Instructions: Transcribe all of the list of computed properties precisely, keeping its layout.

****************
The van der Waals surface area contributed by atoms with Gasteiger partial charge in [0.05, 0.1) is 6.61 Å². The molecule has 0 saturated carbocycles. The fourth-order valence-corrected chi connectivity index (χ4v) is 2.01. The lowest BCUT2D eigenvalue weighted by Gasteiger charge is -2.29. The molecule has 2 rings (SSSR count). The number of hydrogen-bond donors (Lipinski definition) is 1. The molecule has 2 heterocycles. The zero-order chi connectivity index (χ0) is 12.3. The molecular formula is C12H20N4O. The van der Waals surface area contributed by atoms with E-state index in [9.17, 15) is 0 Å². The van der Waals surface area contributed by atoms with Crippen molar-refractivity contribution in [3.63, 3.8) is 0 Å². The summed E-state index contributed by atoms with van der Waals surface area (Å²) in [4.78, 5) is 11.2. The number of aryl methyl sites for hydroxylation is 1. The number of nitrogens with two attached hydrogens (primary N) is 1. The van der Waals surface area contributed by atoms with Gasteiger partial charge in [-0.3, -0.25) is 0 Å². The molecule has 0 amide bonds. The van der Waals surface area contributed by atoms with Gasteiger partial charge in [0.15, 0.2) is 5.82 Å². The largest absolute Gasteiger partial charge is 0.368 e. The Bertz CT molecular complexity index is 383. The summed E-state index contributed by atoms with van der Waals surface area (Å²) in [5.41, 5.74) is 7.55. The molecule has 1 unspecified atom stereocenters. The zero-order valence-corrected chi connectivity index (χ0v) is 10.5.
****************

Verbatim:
The van der Waals surface area contributed by atoms with Gasteiger partial charge in [0.05, 0.1) is 6.61 Å². The molecule has 0 saturated carbocycles. The fourth-order valence-corrected chi connectivity index (χ4v) is 2.01. The lowest BCUT2D eigenvalue weighted by Gasteiger charge is -2.29. The molecule has 2 rings (SSSR count). The number of hydrogen-bond donors (Lipinski definition) is 1. The molecule has 2 heterocycles. The zero-order chi connectivity index (χ0) is 12.3. The molecular formula is C12H20N4O. The van der Waals surface area contributed by atoms with E-state index in [9.17, 15) is 0 Å². The van der Waals surface area contributed by atoms with Crippen molar-refractivity contribution in [3.63, 3.8) is 0 Å². The summed E-state index contributed by atoms with van der Waals surface area (Å²) in [4.78, 5) is 11.2. The number of aryl methyl sites for hydroxylation is 1. The number of nitrogens with two attached hydrogens (primary N) is 1. The van der Waals surface area contributed by atoms with Gasteiger partial charge in [-0.3, -0.25) is 0 Å². The molecule has 0 amide bonds. The van der Waals surface area contributed by atoms with Gasteiger partial charge in [0.15, 0.2) is 5.82 Å². The largest absolute Gasteiger partial charge is 0.368 e. The Bertz CT molecular complexity index is 383. The summed E-state index contributed by atoms with van der Waals surface area (Å²) in [5.41, 5.74) is 7.55. The molecule has 1 unspecified atom stereocenters. The zero-order valence-corrected chi connectivity index (χ0v) is 10.5.